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Volume 531: debated on Tuesday 19 July 2011

Across government we have regular visits and exchanges with the Chinese authorities at ministerial and official level. My right hon. Friend the Prime Minister hosted Premier Wen of China for the annual UK-China summit on 27 June. In line with our commitment to boost exports and inward investment, the summit announced £1.4 billion-worth of trade deals.

As the Minister has just mentioned, £1.4 billion-worth of trade deals were signed between China and the UK. After his visit to the UK, Premier Wen went to Germany and signed deals worth £9 billion, which is six and a half times the value of the deals signed with the UK. There were 13 Chinese Ministers in Berlin signing deals with 10 German Ministers. The Economist described the UK visit as a “sideshow” compared with the German visit. What are the Government doing to make sure that the UK does not play second fiddle to the Germans when it comes to economic partnership with China?

I am grateful to the hon. Gentleman for the attention and effort he affords to China, because I share his objective that British society and British politics as a whole should engage with China at a much higher level. I am delighted that the Foreign Secretary announced only a few weeks ago that as part of our network shift we will put an additional 50 staff into China to ensure that Britain plays an increasingly large role in what is now the world’s second largest economy.

This month the Chinese Communist party celebrated its 90th anniversary, with the Chinese Premier stating that there would be no progress without stability. Does my hon. Friend agree that there can be no progress in China until there is respect for human rights and that any progress without it would be tainted? Will he also join me in calling for the immediate release of the Nobel peace laureate Liu Xiaobo?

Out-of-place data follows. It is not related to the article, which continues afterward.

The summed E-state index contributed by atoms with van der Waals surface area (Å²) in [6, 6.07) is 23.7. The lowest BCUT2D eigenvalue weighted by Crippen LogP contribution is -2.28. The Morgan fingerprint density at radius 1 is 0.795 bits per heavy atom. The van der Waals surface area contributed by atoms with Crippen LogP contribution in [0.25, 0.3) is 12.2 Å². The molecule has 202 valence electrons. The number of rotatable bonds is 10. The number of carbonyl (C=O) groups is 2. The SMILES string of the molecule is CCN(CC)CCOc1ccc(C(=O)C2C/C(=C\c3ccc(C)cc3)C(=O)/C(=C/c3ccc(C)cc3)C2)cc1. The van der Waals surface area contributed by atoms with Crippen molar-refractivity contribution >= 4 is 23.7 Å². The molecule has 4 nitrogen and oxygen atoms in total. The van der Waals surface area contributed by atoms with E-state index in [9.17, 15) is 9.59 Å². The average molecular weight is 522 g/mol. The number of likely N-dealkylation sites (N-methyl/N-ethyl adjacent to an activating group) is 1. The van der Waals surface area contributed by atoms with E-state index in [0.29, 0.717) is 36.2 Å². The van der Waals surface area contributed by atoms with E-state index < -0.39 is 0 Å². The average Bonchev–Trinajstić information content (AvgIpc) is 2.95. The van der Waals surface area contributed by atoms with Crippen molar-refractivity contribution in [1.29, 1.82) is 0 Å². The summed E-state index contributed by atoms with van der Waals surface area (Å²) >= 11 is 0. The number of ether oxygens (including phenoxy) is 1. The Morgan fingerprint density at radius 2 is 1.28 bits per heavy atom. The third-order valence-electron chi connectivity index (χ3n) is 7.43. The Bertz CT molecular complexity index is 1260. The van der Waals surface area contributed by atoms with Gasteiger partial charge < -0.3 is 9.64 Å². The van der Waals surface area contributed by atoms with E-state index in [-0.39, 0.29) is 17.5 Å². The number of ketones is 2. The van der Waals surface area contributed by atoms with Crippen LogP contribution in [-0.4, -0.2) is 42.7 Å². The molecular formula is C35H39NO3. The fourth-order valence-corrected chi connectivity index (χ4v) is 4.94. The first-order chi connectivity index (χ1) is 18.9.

I think that it is right that we acknowledge the extraordinary economic advances that have been made in China in recent decades, with literally hundreds of millions of people being lifted out of extreme poverty, but my view, and the view of the British Government, is that the rule of law and respect for human rights goes hand in hand with further economic progress in China. We believe that it is very much in the interests of the Chinese to embrace the agenda that my hon. Friend has so accurately described.

I am sure the Minister shares our concern about the rising tensions in the south China sea, where there are many competing maritime claims. What discussions has he had with his Chinese counterpart on the situation, and does he believe that China’s planned deployment of its aircraft carrier would substantially alter the power balance in the wider region?

That is one of the subjects that we have regular dialogue with the Chinese about, and the hon. Lady is right to point out the tensions and concerns that exist in some of the countries bordering China. We continue to be vigilant in trying to ensure that that is not an area of the world where conflict is brought about or tensions rise.